SANTA FE, NM — Smoke billows, like a white veil covering the sky, on the way from Albuquerque to this beautiful city of 84,000.
Historically, New Mexico’s wildfire season began in May or June, but this year, wildfires erupted in New Mexico’s dry deserts in April. On April 23, more than 20 wildfires blazed in 16 of the state’s 33 counties. Last week, two of them merged into one megafire, the Hermits Peak/Calf Canyon Fire. As of Sunday, the New York Times reported, it had burned nearly 104,000 acres — more than 160 square miles — and smoke from it and other wildfires had blanketed much of northern New Mexico.
About 6,000 people from 32 communities in the area have been ordered to evacuate, and 1,100 firefighters have been working to contain the blaze.
Scientists say that this is not just a strange occurrence but a new normal caused by climate change.
“We’re really seeing an increase in these fires beyond normal summers, normal summers, really across the West,” Kaitlyn Weber, a data analyst at research organization Climate Central, told Yahoo News.
Warmer temperatures, which cause more evaporation, dry out the landscape and create conditions for wildfires. In addition, climate change causes more extreme weather, such as warm winter days, and can even lead to strong winds — another risk factor for fires — due to the disruption of jet streams.
“We had the Great Marshall Fire in December in Colorado, we had the Big Sur fire here in California in January. [Fires] just happened all year long,” Weber said.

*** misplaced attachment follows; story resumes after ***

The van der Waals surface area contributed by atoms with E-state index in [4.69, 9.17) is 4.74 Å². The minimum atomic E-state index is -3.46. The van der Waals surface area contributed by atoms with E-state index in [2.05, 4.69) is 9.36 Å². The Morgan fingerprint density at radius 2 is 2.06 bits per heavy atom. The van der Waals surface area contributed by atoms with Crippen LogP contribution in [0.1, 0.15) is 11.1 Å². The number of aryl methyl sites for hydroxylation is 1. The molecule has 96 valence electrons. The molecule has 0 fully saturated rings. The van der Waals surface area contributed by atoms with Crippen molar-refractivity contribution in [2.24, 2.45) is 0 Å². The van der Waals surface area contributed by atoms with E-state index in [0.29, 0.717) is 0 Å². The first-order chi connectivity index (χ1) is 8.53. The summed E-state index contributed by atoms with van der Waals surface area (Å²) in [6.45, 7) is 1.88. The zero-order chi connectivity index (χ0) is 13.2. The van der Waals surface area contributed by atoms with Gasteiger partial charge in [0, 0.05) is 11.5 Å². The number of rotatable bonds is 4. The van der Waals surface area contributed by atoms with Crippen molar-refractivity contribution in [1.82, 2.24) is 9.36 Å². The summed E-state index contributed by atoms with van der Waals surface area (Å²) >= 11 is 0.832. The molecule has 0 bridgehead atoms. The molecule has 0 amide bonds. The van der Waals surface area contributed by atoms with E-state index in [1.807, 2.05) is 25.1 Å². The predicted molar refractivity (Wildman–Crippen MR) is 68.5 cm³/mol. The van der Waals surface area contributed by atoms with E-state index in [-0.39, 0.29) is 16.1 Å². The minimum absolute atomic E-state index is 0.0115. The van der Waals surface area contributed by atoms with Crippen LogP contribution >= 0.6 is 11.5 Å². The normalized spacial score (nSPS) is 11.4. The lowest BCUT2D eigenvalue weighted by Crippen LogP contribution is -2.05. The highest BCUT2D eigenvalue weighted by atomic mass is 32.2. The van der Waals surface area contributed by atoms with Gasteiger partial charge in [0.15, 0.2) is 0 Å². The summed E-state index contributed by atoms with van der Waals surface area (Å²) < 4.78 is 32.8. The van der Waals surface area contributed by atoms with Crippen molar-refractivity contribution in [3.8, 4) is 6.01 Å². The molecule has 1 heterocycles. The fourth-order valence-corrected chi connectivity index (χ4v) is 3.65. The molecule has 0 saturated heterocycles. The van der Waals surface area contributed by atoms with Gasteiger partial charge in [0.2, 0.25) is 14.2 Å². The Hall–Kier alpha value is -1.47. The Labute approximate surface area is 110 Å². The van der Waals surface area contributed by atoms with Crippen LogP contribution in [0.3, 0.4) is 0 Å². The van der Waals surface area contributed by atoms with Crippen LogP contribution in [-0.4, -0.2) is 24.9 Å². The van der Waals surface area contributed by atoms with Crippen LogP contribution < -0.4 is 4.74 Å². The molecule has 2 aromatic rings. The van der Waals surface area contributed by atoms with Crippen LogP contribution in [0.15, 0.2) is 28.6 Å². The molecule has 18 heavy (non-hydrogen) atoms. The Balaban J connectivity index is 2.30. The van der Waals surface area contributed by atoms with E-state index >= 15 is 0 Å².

“Our risk season is very early and dangerous,” New Mexico Governor Michelle Lujan Grisham said on April 23, by which time 200 buildings in his state had caught fire.
In August 2021, Climate Central released a report showing that the number of “fire weather days” — hot, dry, windy days poised for wildfires — has increased dramatically over the past few decades. Analyzing data from 225 weather stations in 17 states across the West since 1973, Climate Central found that these days have become much more common, especially in New Mexico.
“Several parts of New Mexico, Texas, and Southern California have experienced some of the largest increases in fire weather days each year,” the report summary states. “The New Mexico region now experiences two months of more fire weather than it did nearly half a century ago.”
“As climate change continues to warm our Earth, it increases temperatures across the landscape,” Weber said. “This is causing a drying trend that is really happening across the Southwest. So we’re seeing warmer temperatures, drier days and, if the winds are strong, very dangerous conditions.”
New Mexico’s drying – a February study in the journal Nature Climate Change found that the past 20 years were the driest two decades in at least 1,200 years – was largely responsible.
“As it gets warmer, then evaporation increases, things get drier, plants get drier, basically setting up fuel for these big fires. So when that happens, they burn longer, more severely,” Weber said.